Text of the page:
Labor Pains: Because Being in a Union can be Painful

This Just In (Not): Unions Make Businesses Less Competitive

This isn’t us spouting off either. This is Bob King, president of the United Auto Workers. King is threatening to go after foreign-owned automakers in the American South with all the subtlety of a Mack truck. “I don’t want to use the word boycott,” he said last week. Our thought: Then don’t. Oh wait, he did.

In a strikingly candid interview today, King admitted that the UAW’s very survival depends on this campaign:

“Here’s the terrible position we’re in (with) autos,” King said. “Because we’ve fallen so far in the percent of workers represented by the UAW in autos,” the union can’t demand big increases because of non-union competitors.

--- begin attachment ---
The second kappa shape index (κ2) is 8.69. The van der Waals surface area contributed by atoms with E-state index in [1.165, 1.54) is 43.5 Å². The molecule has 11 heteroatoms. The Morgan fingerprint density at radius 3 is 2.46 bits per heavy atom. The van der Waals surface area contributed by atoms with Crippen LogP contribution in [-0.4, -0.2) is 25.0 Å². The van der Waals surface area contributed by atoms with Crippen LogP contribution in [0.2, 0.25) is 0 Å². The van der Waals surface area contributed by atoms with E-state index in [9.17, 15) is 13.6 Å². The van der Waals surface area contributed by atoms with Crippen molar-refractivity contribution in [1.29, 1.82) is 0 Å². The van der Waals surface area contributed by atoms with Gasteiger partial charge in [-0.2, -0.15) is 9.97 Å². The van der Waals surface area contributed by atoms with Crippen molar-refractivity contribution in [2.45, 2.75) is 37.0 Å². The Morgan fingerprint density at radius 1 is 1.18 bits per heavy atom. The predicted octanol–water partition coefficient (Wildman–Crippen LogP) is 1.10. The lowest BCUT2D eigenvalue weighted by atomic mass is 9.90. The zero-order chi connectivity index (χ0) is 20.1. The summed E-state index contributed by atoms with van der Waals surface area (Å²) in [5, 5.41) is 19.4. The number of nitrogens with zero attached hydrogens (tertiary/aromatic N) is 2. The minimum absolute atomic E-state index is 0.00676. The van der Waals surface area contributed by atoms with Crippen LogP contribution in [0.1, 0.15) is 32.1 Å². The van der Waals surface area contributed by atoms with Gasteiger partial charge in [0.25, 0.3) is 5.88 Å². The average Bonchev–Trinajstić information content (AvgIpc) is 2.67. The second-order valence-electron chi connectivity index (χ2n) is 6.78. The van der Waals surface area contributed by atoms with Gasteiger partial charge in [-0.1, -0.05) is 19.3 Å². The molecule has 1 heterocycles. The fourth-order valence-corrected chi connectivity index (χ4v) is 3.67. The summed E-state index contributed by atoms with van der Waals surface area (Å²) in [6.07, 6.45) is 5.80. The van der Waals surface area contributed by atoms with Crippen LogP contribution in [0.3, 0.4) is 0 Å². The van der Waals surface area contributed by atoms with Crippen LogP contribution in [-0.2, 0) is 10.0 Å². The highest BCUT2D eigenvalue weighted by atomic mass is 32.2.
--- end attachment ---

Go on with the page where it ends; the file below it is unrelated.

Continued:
“So if we go in, we dramatically raise fixed costs for Ford, General Motors or Chrysler, we’re shooting ourselves in the foot…. We don’t want to disadvantage the (Detroit 3) companies.”

Welcome to the real world, Mr. King. This is as clear an admission as you’ll ever get from a labor leader that unions drive costs up for businesses and make them less competitive. Foreign automakers have apparently acted as a check on the UAW, keeping its demands reasonable. Now the UAW wants to do away with that check.

Why? It seems the UAW is getting nostalgic:

“What we’re really committed to is creating the UAW of the ’40s and ’50s and ’60s. The UAW of those days was an activist union — members were mobilized all the time,” King said.

Just what the country needs right now: more business disruptions.

Image courtesy of TrevinC.

Categories: Anti-Corporate CampaignsCenter for Union FactsUAW